Caperton presented in a panel along with representatives from Solar Landscape, Dimension Energy, and the Solar Energy Industries Association (SEIA). The panel generally shared the sentiment that the law has come just in time to address the needs of California’s grid and its ratepayers. 

This “good timing” comes as the state has proceeded to slash incentives for rooftop solar, while the federal government opens up funds via the IRA to boost cleantech over the next decade. The panel members and other industry stakeholders are working actively with CPUC to ensure that this window of opportunity is not missed. 

Two attempts have been made in the past in California to set up a community solar market, and they have generally been considered failures due to poor structuring. The Enhanced Community Renewables within the Green Tariff Shared Renewables program (GTSR) has zero projects in operation after nine years due to unfinanceable rates, said the Community for Solar Access (CSA). CSA said another model, the Community Solar-Green Tariff program is also ineffective as it is expensive, fails to support disadvantaged communities, and a mechanism for controlling cost shift onto non-participants is limiting the program’s growth.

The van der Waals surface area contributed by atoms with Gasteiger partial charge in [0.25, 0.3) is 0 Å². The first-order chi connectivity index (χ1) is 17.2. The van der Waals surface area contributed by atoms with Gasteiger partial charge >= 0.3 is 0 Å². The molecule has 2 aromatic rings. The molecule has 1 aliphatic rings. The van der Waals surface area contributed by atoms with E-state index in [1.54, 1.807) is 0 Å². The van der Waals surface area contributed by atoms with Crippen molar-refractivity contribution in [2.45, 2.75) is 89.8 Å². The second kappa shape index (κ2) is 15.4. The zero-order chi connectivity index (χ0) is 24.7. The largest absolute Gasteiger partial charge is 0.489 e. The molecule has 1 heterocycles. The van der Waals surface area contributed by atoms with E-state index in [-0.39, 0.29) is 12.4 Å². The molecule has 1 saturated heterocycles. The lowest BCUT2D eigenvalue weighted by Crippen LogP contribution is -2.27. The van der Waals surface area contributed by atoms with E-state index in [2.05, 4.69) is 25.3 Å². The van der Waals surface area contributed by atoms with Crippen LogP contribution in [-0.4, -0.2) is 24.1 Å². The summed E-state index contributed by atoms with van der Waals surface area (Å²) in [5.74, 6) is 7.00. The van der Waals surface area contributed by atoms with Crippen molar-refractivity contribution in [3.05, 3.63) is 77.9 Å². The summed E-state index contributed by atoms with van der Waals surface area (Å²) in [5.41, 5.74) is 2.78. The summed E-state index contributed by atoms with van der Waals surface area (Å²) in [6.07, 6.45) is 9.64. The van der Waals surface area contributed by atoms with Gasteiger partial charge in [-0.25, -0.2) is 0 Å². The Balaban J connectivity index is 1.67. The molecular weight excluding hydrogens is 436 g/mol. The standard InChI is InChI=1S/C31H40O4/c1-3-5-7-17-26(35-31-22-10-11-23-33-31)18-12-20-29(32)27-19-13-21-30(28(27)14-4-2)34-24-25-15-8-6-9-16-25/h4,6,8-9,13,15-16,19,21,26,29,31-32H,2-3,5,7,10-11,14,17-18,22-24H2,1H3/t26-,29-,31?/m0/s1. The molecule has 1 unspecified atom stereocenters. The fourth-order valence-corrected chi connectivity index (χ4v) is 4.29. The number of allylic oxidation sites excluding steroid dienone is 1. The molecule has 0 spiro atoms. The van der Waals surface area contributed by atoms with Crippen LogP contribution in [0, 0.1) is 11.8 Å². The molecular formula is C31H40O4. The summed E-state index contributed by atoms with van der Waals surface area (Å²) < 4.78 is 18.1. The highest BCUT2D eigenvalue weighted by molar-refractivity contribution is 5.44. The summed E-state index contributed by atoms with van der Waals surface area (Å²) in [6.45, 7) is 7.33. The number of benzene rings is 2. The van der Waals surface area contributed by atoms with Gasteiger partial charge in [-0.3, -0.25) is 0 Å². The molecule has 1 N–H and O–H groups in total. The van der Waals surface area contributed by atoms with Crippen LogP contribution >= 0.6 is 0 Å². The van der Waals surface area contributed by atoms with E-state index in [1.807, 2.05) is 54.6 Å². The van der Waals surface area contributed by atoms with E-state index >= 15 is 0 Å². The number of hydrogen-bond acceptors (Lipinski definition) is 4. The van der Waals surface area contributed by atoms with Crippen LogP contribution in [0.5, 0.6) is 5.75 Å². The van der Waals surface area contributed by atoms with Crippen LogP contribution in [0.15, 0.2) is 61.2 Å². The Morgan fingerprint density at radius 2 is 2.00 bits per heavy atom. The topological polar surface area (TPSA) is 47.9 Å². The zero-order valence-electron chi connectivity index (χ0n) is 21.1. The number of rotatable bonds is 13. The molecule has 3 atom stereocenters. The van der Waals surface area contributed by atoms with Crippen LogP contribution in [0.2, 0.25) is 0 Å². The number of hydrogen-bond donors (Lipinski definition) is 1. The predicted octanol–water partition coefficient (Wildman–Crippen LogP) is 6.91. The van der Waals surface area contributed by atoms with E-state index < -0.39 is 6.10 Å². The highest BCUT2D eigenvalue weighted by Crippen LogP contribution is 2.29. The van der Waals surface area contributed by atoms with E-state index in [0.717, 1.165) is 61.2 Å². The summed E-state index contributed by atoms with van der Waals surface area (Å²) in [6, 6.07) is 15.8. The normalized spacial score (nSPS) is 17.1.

The panel expressed that AB 2316’s language is stronger than those programs of the past. It is based on New York’s program, which has established the state as the nation’s leader in community solar. While past community solar programs (and rooftop solar programs) have been nixed due to cross-subsidization of participants by non-participants, this new program bases compensation rates on this “cost shift.”

The new program will base its bill credit rates on the Avoided Cost Calculator (ACC), which aims to maximize compensation rates while leading to no cost shift. While the ACC has been criticized for being more friendly to investor-owned utilities and less so to ratepayers, the panel noted that it can be updated every two years. Rick Umoff, senior director and council, California, SEIA, said that deferred transmission and distribution costs need to be more properly evaluated in future ACC rate calculations.